Under the Wills Act 1959, the youngest age to write a Will is when he/she is 18 years old, whereas for Sabah, it is 21 years old. At the time of signing a Will, the testator as the maker of the Will, must have sound mind which means he/she must be fully aware of the document he/she is signing is a Will, understand the contents of his/her Will and is not intoxicated by drugs or any mental illness affecting his/her mental capacity. At the time of signing, he must not be under duress or undue influence. In addition, when the Will is signed by the testator, there must be at least two witnesses who are at least 18 years old, of sound mind and they are not visually impaired. The role of the witnesses is only to attest that the testator signed his/her Will.

  1. . The Will must be made in written form. No will shall be valid unless it is in writing and executed in the manner provided in section 5(2) of the Wills Act 1959.[12]
  2. Testator must be at the age of majority. The testator must be at least 18 years old as stipulated under the Age of Majority Act 1971[13] in Peninsular Malaysia and Sarawak, whereas in Sabah, the age of majority is 21 years old as stated under Section 4 of the Wills Ordinance 1953.[12]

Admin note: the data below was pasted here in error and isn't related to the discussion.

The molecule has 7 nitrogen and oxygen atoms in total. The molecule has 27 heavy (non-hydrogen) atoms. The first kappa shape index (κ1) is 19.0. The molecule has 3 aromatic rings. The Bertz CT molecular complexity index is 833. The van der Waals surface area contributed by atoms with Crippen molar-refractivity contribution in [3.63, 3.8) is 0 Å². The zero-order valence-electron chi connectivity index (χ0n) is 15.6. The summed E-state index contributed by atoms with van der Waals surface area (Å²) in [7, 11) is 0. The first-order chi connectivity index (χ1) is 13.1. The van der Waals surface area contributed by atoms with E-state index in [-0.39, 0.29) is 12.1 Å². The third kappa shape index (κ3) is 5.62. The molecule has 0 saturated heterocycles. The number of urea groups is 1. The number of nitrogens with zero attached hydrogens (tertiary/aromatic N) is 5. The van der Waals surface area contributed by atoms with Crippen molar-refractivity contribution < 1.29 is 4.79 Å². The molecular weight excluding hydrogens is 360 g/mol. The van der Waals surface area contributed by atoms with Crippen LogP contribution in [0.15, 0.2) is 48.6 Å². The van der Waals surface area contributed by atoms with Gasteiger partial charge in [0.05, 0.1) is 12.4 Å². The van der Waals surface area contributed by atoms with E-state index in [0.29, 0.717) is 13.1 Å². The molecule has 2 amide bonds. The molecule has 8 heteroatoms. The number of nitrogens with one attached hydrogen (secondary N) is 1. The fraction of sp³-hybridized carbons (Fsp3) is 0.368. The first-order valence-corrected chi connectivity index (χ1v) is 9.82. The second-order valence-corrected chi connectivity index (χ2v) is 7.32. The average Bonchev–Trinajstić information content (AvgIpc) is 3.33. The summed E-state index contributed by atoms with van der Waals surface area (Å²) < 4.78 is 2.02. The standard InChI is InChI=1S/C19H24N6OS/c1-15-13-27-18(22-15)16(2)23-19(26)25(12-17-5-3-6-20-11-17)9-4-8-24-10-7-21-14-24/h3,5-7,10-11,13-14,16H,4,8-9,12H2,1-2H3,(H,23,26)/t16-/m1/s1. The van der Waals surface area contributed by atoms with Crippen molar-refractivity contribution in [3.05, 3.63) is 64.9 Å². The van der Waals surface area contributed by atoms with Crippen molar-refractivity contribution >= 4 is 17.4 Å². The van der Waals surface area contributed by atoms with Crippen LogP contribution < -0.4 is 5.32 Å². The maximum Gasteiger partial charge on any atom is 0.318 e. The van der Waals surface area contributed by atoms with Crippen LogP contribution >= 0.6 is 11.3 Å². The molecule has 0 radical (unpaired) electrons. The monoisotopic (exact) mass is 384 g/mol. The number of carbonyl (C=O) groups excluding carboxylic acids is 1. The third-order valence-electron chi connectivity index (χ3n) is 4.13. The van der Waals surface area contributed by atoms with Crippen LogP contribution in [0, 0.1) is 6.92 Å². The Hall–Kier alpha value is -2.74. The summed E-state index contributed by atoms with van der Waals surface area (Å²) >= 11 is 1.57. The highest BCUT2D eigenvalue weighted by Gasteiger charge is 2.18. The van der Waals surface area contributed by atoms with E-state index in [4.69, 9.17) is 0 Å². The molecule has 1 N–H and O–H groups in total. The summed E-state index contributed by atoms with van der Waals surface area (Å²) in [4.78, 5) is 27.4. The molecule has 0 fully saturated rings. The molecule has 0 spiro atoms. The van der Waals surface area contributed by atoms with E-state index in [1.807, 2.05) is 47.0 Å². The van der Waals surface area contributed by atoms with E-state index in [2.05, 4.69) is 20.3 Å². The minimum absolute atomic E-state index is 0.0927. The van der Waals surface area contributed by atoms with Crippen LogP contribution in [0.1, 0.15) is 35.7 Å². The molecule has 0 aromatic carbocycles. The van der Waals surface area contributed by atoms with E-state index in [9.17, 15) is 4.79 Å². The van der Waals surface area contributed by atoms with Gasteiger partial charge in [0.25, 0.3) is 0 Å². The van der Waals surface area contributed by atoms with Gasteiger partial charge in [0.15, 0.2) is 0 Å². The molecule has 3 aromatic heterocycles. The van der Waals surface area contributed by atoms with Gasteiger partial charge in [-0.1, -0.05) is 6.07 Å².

3. Signing of Will. The Will must be attested by two or more witnesses in the presence of the testator and each other. A beneficiary or his/her spouse cannot be a witness to the will. No beneficiary or his/her spouse will be entitled to receive any devise, legacy, estate, interest, gift or appointment if the beneficiary or his/her spouse is the attesting witness to the will.
  4. Sound Mind. The testator must be of 'sound mind' ("testamentary capacity") as provided by Section 3 of the Wills Act 1959.[12] If the testator is ill or of old age, it is advisable to obtain a letter from the medical practitioner stating that the testator is of sound mind and not under the influence of any medication.

Revocation of the Will

  1. Marriage: marriage will revoke a will made earlier by the testator unless it was expressed in the will that it was made in contemplation of marriage, and shall not be revoked by the solemnisation of the marriage contemplated to the named fiancé(e).[14]
  2. Writing a new will: only the latest will would be recognised as the valid one by the courts[15]
  3. Declaration in writing of an intention to revoke the will: the testator makes a written statement about their intention to revoke the will. The said statement has to be signed by the testator in the presence of two witnesses.